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I am not working in the field of algorithmic algebraic geometry - yet, for my current work, I need some results from it.

More specifically, what is the state-of-the-art when it comes to solving (whatever "solving" means in this case) system of polynomials of fields that are not algebraically closed, whose ideal has dimension $>0$?
Could you recommend a survey paper that summarizes what has been achieved so far?

For the case of $0$-dimensional ideals, there seems to exist many heavily cited papers, like "Solving Zero-dimensional Algebraic Systems" by D. Lazard, which seem mostly to be concerned with finding ways of to display the system of polynomials in a nice way (e.g. triangularly). Are these articles already superseded, or does it make sense to read them?

Edit: In particular, I'm interested in the field $\mathbb{R}$, since most of my example will come from here (but $\mathbb{Q}$ might be also useful; and perhaps even the ring $\mathbb{Z}$; I don't yet know where the results I will get for $\mathbb{R}$ will take me).
Also worth making more precise: In the case of positive dimension of the ideal, I'm interested in methods that tell me, if I project to whole, infinite solution space down to a single variable and I'm interested in, in what set this variable lies. More formally, if $V(f_1,\ldots,f_s)\subseteq F^n$ is my solution variety, with $f_i \in F[x_1,\ldots,x_n]$, and I'm interested in some specific variable, say $n_0$, what methods are there that describe $\mathop{\rm proj}_{n_0}(V(f_1,\ldots,f_s))$?

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    $\begingroup$ This question is way too broad to give any kind of meaningful answer. If you can be more specific about how this question is relevant to your work, that should help to give the question more focus. $\endgroup$ – RP_ May 27 at 19:50
  • $\begingroup$ In particular, "solving" might be interpreted in various communities as either finding a single solution or finding all solutions. This gets murkier for positive-dimensional solution sets: how should one represent "all solutions"? $\endgroup$ – tim May 28 at 16:59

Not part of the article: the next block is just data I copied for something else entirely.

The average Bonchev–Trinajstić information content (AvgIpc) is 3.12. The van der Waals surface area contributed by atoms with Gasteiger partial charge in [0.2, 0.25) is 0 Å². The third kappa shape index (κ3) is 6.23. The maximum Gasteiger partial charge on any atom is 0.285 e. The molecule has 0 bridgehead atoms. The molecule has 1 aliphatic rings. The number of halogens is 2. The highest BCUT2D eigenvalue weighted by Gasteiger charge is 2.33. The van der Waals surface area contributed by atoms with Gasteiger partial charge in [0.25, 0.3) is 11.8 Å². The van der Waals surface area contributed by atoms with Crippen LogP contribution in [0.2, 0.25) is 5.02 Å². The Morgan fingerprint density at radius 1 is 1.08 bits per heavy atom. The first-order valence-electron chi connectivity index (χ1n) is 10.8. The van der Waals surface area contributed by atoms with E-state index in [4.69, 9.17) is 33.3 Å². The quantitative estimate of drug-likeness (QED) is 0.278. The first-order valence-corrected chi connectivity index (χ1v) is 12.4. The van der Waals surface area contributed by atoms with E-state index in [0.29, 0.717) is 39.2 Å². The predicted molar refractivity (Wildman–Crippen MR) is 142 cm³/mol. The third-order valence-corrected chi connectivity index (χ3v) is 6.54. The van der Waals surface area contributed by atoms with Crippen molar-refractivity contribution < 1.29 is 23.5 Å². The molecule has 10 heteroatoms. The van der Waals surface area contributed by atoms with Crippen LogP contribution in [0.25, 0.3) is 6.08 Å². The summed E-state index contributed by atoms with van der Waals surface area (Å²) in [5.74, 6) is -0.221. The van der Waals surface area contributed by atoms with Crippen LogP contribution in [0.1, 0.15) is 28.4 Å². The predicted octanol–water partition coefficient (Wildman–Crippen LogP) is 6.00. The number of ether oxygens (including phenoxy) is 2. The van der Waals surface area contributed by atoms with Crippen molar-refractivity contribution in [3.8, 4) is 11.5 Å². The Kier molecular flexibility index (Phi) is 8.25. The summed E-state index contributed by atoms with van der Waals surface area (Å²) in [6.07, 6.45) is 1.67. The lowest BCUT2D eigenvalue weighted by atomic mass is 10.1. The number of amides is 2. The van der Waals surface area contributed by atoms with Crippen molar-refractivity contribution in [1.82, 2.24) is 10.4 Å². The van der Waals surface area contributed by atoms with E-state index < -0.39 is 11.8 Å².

• $\begingroup$ @RP_ hm... I don't think it would be that helpful to describe how solving polynomial systems arise in my work, since there are no restrictions on the structure of polynomials systems, so I'm still left with the "how can I solve general polynomials systems over the reals". more specifically, I'm investigating certain classes of neural nets and some metric properties of them, that lead to the questions whether some polynomial systems have solutions. $\endgroup$ – user43263 May 28 at 18:11
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    $\begingroup$ That is not what you asked: you asked about "fields that are not algebraically closed." Now it turns out you are only interested in the reals. Better edit your question. $\endgroup$ – RP_ May 28 at 18:48
  • $\begingroup$ @RP_ Well, I'm not exclusively interested in the reals, but it does consist in the most important case - see my edit. $\endgroup$ – user43263 May 28 at 19:00
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For the reals, I particularly like the book by Sturmfels mentioned by Alexandre Eremenko. For the rational numbers, you can hardly do better than Bjorn Poonen's book Rational Points on Varieties, which is available for browsing via his homepage.